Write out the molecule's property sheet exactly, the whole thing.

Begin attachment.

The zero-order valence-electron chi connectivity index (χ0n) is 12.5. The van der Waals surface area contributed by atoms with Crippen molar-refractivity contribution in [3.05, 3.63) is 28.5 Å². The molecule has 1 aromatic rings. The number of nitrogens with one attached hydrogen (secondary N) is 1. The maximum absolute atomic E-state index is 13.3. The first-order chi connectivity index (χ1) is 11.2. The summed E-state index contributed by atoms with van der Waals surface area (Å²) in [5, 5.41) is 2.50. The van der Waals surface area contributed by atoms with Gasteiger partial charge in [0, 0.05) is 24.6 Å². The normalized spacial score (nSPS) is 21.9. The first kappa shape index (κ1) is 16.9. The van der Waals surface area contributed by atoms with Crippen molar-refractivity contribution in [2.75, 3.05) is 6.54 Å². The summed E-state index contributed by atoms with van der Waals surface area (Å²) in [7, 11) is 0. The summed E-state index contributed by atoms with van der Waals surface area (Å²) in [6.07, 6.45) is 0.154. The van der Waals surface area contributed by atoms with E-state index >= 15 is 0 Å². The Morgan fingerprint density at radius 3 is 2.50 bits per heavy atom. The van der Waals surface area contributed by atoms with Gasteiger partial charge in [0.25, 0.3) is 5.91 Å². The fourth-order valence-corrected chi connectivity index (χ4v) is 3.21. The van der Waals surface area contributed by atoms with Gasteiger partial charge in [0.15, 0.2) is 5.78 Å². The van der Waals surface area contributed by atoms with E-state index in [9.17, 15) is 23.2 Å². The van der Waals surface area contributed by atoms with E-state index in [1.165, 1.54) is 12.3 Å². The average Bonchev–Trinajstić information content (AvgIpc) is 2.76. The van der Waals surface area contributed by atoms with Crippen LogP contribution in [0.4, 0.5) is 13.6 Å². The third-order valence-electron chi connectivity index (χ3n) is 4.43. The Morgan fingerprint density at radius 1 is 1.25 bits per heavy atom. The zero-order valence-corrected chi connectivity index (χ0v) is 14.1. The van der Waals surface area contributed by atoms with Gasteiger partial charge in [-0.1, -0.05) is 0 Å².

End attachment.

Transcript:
The zero-order valence-electron chi connectivity index (χ0n) is 12.5. The van der Waals surface area contributed by atoms with Crippen molar-refractivity contribution in [3.05, 3.63) is 28.5 Å². The molecule has 1 aromatic rings. The number of nitrogens with one attached hydrogen (secondary N) is 1. The maximum absolute atomic E-state index is 13.3. The first-order chi connectivity index (χ1) is 11.2. The summed E-state index contributed by atoms with van der Waals surface area (Å²) in [5, 5.41) is 2.50. The van der Waals surface area contributed by atoms with Gasteiger partial charge in [0, 0.05) is 24.6 Å². The normalized spacial score (nSPS) is 21.9. The first kappa shape index (κ1) is 16.9. The van der Waals surface area contributed by atoms with Crippen molar-refractivity contribution in [2.75, 3.05) is 6.54 Å². The summed E-state index contributed by atoms with van der Waals surface area (Å²) in [7, 11) is 0. The summed E-state index contributed by atoms with van der Waals surface area (Å²) in [6.07, 6.45) is 0.154. The van der Waals surface area contributed by atoms with E-state index >= 15 is 0 Å². The Morgan fingerprint density at radius 3 is 2.50 bits per heavy atom. The van der Waals surface area contributed by atoms with Gasteiger partial charge in [0.25, 0.3) is 5.91 Å². The fourth-order valence-corrected chi connectivity index (χ4v) is 3.21. The van der Waals surface area contributed by atoms with Gasteiger partial charge in [0.15, 0.2) is 5.78 Å². The van der Waals surface area contributed by atoms with E-state index in [9.17, 15) is 23.2 Å². The van der Waals surface area contributed by atoms with E-state index in [1.165, 1.54) is 12.3 Å². The average Bonchev–Trinajstić information content (AvgIpc) is 2.76. The van der Waals surface area contributed by atoms with Crippen LogP contribution in [0.4, 0.5) is 13.6 Å². The third-order valence-electron chi connectivity index (χ3n) is 4.43. The Morgan fingerprint density at radius 1 is 1.25 bits per heavy atom. The zero-order valence-corrected chi connectivity index (χ0v) is 14.1. The van der Waals surface area contributed by atoms with Gasteiger partial charge in [-0.1, -0.05) is 0 Å².